Senate Ethics Committee dismisses complaint against BundgaardPosted: Updated:
PHOENIX – Just days after Senate Republicans ousted Sen. Scott Bundgaard as Senate majority leader, the Senate Ethics Committee dismissed a complaint against the embattled senator.
Bundgaard, who was not at the proceeding, asserted his innocence in a formal response to the complaint. According to The Associated Press, Bundgaard says he was assaulted by Aubry Ballard but that he wants to resolve the matter without criminal prosecution.
The vote to dismiss the complaint was 3-2 along party lines.
Both the complaint and the ouster earlier this week stem from an alleged domestic violence incident involving Bundgaard and his now ex-girlfriend.
According to Phoenix police, Bundgaard and Ballard argued while driving home after the Dancing with the Stars Arizona charity event on Feb. 25, but they offered conflicting accounts on what else happened that night on State Route 51. Investigators said both Bundgaard and Ballard, who had been together for about seven months, had marks indicative of a physical altercation.
While Bundgaard, who enjoys legislative immunity while the Legislature is in session, did not go to jail, Ballard spent 17 hours behind bars.
Bundgaard, however, has insisted he did nothing wrong and will be vindicated.
Democratic Sen. Leah Landrum filed an ethics complaint against Bundgaard last week, saying that an initial police report indicated that the Peoria Republican might have violated state law.
Sen. Ron Gould, who chairs the Senate Ethics Committee, issued a statement regarding the decision to dismiss.
“Today’s motion to dismiss Sen. Landrum Taylor’s complaint against Sen. Bundgaard was due solely to the fact that Senator Landrum’s complaint did not comply with Senate rules regarding ethics complaints," Gould wrote.
“Specifically, according to Senate Ethics Rule 5(A)1.(a), a complaint must contain statements of fact within the personal knowledge of the complainant.
“In addition, the allegations contained in the complaint do not contain a claim that the Senate Ethics Code set forth in Senate Rule 29 has been violated pursuant to Senate Ethics Rule 5(A)1.(a).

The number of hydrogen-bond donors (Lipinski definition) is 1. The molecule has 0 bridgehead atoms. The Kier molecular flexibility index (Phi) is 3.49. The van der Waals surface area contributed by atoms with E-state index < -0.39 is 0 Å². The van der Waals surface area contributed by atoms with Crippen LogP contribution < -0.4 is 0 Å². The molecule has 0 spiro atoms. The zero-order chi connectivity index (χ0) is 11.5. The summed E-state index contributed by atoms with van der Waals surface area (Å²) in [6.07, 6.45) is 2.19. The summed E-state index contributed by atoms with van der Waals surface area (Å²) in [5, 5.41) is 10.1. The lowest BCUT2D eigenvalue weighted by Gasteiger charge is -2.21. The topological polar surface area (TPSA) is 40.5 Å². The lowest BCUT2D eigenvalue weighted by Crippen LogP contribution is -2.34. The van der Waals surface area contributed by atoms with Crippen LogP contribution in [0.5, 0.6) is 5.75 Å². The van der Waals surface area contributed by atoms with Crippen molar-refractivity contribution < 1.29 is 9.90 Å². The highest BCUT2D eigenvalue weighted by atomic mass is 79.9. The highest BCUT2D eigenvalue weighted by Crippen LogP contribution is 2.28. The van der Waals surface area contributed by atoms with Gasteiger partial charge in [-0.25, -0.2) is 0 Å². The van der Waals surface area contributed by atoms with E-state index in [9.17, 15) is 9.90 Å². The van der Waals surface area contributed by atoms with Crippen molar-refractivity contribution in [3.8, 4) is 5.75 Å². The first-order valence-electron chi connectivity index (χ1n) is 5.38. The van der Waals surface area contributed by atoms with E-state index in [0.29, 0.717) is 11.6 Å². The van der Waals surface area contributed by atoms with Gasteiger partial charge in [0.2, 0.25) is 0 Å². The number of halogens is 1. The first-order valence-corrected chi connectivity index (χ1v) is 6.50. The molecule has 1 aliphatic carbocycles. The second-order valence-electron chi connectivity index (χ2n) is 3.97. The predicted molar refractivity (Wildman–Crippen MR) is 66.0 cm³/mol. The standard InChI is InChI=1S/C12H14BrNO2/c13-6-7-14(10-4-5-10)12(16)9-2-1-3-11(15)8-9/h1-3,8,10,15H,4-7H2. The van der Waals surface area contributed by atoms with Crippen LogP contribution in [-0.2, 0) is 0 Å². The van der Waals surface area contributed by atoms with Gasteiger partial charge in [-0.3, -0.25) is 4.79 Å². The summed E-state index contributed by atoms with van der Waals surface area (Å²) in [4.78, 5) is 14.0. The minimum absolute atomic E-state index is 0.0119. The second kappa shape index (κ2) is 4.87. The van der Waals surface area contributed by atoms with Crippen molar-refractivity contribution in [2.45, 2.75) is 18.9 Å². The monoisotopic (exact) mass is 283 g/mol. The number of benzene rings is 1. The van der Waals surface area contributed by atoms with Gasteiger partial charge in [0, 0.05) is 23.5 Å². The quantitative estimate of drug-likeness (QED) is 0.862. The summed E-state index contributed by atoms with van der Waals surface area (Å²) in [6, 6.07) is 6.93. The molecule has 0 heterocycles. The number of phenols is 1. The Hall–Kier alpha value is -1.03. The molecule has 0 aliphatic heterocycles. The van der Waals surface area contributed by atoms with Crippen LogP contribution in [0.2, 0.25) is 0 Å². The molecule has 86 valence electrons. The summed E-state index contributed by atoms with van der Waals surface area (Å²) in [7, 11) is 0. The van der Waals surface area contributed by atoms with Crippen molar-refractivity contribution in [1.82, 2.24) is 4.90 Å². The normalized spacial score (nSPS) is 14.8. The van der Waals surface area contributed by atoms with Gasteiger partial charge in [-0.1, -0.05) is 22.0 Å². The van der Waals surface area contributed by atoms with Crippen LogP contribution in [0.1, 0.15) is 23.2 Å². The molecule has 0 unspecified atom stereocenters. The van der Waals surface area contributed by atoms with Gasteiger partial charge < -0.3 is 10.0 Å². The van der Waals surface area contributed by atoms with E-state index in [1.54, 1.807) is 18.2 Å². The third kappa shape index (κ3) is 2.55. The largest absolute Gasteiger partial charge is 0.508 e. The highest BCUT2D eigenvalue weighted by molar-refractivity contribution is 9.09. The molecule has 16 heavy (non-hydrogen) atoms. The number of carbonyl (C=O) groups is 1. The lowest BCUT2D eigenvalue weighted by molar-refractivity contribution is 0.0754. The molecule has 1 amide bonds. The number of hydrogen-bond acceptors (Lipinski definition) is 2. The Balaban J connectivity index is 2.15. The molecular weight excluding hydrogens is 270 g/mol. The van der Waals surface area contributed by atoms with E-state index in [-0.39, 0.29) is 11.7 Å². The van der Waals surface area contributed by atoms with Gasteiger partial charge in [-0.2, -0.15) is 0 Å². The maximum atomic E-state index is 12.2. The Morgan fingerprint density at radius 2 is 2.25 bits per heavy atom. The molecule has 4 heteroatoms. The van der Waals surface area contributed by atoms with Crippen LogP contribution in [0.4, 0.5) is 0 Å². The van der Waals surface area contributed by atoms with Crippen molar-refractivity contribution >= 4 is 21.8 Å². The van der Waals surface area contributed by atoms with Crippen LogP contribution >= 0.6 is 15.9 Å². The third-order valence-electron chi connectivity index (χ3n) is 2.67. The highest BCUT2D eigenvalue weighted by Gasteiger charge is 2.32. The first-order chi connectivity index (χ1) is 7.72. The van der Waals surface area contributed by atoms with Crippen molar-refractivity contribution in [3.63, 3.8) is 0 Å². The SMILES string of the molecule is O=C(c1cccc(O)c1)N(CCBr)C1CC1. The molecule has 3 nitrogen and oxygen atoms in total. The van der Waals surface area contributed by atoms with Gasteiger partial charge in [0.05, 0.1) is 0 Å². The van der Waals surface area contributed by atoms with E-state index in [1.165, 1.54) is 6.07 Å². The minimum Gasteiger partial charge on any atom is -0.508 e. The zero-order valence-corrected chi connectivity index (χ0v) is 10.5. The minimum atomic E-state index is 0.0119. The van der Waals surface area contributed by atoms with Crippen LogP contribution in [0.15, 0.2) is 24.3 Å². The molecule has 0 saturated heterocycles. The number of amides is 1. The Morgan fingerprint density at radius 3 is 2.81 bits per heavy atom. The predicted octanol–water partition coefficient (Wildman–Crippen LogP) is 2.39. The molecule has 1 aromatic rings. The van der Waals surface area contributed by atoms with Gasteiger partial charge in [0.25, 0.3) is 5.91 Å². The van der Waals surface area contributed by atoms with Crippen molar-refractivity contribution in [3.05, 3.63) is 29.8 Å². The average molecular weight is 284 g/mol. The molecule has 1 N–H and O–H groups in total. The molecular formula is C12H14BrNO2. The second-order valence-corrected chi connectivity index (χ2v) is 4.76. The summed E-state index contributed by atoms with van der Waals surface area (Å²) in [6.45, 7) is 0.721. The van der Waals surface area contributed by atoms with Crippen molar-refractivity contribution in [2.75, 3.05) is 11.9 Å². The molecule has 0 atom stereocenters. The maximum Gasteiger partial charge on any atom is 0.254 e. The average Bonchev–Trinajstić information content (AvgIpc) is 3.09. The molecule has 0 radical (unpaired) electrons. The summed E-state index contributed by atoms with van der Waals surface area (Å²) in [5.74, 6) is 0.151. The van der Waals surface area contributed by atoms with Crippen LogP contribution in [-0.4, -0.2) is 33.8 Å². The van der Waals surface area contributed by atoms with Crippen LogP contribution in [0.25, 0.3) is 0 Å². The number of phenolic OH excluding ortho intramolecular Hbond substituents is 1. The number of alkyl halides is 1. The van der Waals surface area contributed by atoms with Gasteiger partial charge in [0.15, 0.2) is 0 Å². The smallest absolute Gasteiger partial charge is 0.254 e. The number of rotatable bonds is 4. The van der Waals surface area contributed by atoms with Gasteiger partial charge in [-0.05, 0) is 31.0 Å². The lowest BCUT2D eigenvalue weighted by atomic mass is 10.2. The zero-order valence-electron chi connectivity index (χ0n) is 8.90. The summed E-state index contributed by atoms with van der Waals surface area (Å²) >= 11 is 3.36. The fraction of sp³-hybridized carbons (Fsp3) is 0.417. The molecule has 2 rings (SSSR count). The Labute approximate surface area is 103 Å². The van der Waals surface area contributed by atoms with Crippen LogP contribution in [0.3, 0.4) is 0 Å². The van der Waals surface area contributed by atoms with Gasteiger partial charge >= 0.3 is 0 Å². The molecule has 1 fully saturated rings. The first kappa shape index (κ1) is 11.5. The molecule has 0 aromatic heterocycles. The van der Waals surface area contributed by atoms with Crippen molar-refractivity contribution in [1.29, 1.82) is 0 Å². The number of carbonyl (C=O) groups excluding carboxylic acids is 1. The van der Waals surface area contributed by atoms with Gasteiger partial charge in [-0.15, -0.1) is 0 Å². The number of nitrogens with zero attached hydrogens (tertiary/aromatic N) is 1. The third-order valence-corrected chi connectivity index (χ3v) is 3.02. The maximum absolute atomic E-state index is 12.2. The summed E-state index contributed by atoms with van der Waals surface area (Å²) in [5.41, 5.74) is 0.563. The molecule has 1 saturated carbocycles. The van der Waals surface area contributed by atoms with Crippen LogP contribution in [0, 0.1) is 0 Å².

“As a result, the Senate Ethics Committee is unable, at this time, to properly investigate the allegations contained in Senator Landrum Taylor’s complaint without compelling witnesses to provide the necessary evidence and testimony.
“It is the opinion of legal counsel that compelling testimony could possibly allow witnesses to obtain immunity from criminal prosecution under A.R.S. 41-1152.
“As I have stated previously, I do not want to interfere with any possible police investigation and/or prosecution of the alleged incident.
“Given these circumstances, I believe it would be inappropriate for the Senate Ethics Committee to proceed with a full investigation of this incident at this time.
“Today’s dismissal should not be taken as a decision based upon the merits of the complaint and does not, in any way, preclude a subsequent ethics complaint from being filed when the facts are determined and those facts demonstrate that a complaint is appropriate.”
The Phoenix Police Department has said it will forward its case to the city attorney's office to decide what, if any, charges might be filed.
On Tuesday, Senate Republicans voted Bundgaard out as majority leader. That move came a week after Senate Democrats called for Bundgaard to step down.
Republican Sen. Andy Biggs of Gilbert is the Arizona Senate's new majority leader.